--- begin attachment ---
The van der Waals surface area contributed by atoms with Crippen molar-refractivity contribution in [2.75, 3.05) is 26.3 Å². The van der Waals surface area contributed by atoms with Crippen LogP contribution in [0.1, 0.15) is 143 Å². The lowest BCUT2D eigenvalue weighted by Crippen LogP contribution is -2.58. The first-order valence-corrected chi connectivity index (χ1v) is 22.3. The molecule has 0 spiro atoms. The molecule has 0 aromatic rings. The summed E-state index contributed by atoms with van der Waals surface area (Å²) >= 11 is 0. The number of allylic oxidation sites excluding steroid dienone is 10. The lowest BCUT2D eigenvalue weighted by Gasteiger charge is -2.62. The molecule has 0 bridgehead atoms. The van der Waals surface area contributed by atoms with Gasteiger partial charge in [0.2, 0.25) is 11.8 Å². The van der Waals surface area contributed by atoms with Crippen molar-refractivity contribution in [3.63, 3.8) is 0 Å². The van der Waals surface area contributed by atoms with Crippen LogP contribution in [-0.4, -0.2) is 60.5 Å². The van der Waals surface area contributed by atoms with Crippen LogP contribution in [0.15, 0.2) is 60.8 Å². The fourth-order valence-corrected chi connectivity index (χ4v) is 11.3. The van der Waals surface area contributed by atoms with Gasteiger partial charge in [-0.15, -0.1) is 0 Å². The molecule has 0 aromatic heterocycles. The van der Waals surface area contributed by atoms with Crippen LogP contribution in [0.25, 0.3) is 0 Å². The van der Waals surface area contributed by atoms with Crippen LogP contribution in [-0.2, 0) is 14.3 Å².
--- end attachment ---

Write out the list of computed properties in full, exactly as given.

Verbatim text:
The van der Waals surface area contributed by atoms with Crippen molar-refractivity contribution in [2.75, 3.05) is 26.3 Å². The van der Waals surface area contributed by atoms with Crippen LogP contribution in [0.1, 0.15) is 143 Å². The lowest BCUT2D eigenvalue weighted by Crippen LogP contribution is -2.58. The first-order valence-corrected chi connectivity index (χ1v) is 22.3. The molecule has 0 spiro atoms. The molecule has 0 aromatic rings. The summed E-state index contributed by atoms with van der Waals surface area (Å²) >= 11 is 0. The number of allylic oxidation sites excluding steroid dienone is 10. The lowest BCUT2D eigenvalue weighted by Gasteiger charge is -2.62. The molecule has 0 bridgehead atoms. The van der Waals surface area contributed by atoms with Gasteiger partial charge in [0.2, 0.25) is 11.8 Å². The van der Waals surface area contributed by atoms with Crippen molar-refractivity contribution in [3.63, 3.8) is 0 Å². The van der Waals surface area contributed by atoms with Crippen LogP contribution in [-0.4, -0.2) is 60.5 Å². The van der Waals surface area contributed by atoms with Crippen LogP contribution in [0.15, 0.2) is 60.8 Å². The fourth-order valence-corrected chi connectivity index (χ4v) is 11.3. The van der Waals surface area contributed by atoms with Gasteiger partial charge in [-0.15, -0.1) is 0 Å². The molecule has 0 aromatic heterocycles. The van der Waals surface area contributed by atoms with Crippen LogP contribution in [0.25, 0.3) is 0 Å². The van der Waals surface area contributed by atoms with Crippen LogP contribution in [-0.2, 0) is 14.3 Å².